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by Amy Tornquist ’88
When I was little, my mother and I drove from Durham to Williamston every two weeks to see my grandmother. On those trips, my mother would teach me about all the things we were seeing — the differences between peanuts and soybeans, about winter wheat and cotton and how to recognize a pecan tree. You could tell where large, old houses used to be by the lines of giant pecan trees along the side of the road.
My cousin Tom had two pecan trees in his backyard. For many years, he would send up baggies of pecans with me to Durham. The flavor was perfect — fresh, nutty and bright. You can really only tell the difference between an old pecan and a truly fresh pecan after you have had one once. After that, you will always know a pecan that has been stored for months.
As a lifelong Southerner, I never even think about the fact that pecans aren’t like almonds or walnuts and grown all over. My daughter and I made a pecan pie for a soccer coach of hers. He had no clue what the nut was. Having been raised in Leicester, England, he had just never laid eyes on one before. When he asked my daughter whether the nut in our pie was a walnut, we were nonplussed. How can someone be alive on Earth and not know the wonderful pecan?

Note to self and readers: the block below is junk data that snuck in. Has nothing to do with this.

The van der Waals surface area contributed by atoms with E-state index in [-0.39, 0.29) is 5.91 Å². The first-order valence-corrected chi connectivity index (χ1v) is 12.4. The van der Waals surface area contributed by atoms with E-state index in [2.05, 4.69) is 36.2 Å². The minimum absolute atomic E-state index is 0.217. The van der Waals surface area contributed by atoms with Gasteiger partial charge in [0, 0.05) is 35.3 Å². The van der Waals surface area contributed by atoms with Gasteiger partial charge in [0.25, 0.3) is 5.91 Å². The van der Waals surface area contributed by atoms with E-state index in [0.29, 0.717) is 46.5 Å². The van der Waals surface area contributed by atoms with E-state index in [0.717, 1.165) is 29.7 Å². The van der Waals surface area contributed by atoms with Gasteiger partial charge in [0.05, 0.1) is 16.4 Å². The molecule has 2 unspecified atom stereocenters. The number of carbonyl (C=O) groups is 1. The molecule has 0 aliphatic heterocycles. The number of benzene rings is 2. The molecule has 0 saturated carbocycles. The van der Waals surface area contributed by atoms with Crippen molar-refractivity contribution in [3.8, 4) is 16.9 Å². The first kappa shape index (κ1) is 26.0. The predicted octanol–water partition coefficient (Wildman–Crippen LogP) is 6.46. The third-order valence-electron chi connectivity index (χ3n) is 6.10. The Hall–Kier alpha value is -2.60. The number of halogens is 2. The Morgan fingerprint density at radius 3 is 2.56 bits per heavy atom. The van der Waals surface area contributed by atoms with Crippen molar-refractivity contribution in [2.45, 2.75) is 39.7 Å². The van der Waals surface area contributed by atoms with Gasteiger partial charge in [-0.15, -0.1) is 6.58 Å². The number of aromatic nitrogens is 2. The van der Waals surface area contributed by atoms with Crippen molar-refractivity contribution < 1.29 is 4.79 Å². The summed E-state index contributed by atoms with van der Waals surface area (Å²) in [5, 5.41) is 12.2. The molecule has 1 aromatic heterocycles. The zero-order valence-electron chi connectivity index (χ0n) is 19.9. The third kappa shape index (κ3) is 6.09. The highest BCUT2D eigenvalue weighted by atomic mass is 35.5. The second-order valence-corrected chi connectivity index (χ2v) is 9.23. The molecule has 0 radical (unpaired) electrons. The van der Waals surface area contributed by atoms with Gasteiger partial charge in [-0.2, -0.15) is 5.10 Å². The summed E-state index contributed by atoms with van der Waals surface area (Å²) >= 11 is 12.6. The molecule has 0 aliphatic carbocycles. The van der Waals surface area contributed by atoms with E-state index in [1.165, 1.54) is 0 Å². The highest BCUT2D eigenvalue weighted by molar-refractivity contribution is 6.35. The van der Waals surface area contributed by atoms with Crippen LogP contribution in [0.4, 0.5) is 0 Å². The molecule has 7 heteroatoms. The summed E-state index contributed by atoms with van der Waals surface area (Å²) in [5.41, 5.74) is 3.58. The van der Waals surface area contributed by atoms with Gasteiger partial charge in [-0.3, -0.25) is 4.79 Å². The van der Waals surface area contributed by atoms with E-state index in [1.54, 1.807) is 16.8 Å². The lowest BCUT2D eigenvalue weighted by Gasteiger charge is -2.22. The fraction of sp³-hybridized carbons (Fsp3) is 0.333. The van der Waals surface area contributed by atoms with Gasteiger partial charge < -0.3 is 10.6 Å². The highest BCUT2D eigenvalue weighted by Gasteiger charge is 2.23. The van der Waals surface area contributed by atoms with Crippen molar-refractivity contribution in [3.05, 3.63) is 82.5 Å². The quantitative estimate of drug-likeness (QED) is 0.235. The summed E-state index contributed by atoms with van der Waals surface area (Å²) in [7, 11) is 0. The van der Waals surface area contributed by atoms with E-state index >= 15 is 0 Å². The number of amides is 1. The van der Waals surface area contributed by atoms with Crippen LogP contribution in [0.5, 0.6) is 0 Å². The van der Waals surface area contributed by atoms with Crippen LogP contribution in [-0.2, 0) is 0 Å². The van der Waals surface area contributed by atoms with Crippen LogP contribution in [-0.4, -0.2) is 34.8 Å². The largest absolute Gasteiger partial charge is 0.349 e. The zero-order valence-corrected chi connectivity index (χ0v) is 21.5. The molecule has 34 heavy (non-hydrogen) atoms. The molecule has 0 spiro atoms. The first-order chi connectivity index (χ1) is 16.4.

In Williamston, when you have pecan trees, you can take the nuts to be shelled when the shelling machines come to town, and you can sell the nuts for a pretty penny. They get more expensive every year. When my grandmother had very special parties, she would bake pecans in the oven to toast them with butter, then cover them in salt. So delicious and decadent. And a sign of a truly special event at our house.
I am a real fan of pecan pie. But I do often find it a little sweet. So we took a traditional recipe and began adding several ounces of bittersweet chocolate. Along with bourbon or dark rum, the chocolate brings out the nuttiness of the pie while still allowing the rich sweetness to come through without being overpowering.
Amy Tornquist ’88, with more than 20 years of culinary experience, owns Watts Grocery and Sage & Swift Gourmet Catering and previously was with the Nasher Museum Cafe, all in Durham. She trained with the late Bill Neal of Crook’s Corner and at the La Varenne Ecole de Cuisine in Paris. She is past president of the board of SEEDS, a nonprofit supporting sustainable gardening, and is on the Farm to Fork Committee, sponsoring the Farm to Fork Picnic each June to support the Center for Environmental Farming Systems and Breeze Farm. For more, go to www.wattsgrocery.com and www.sageandswift.com.
Makes one 9-inch pie
⅓ cup unsalted butter
1⅓ cups brown sugar
1 cup light corn syrup
1 tablespoon dark rum
1 teaspoon salt
6 ounces melted semisweet chocolate
Toasted pecans to fill the bottom of a 9-inch pie shell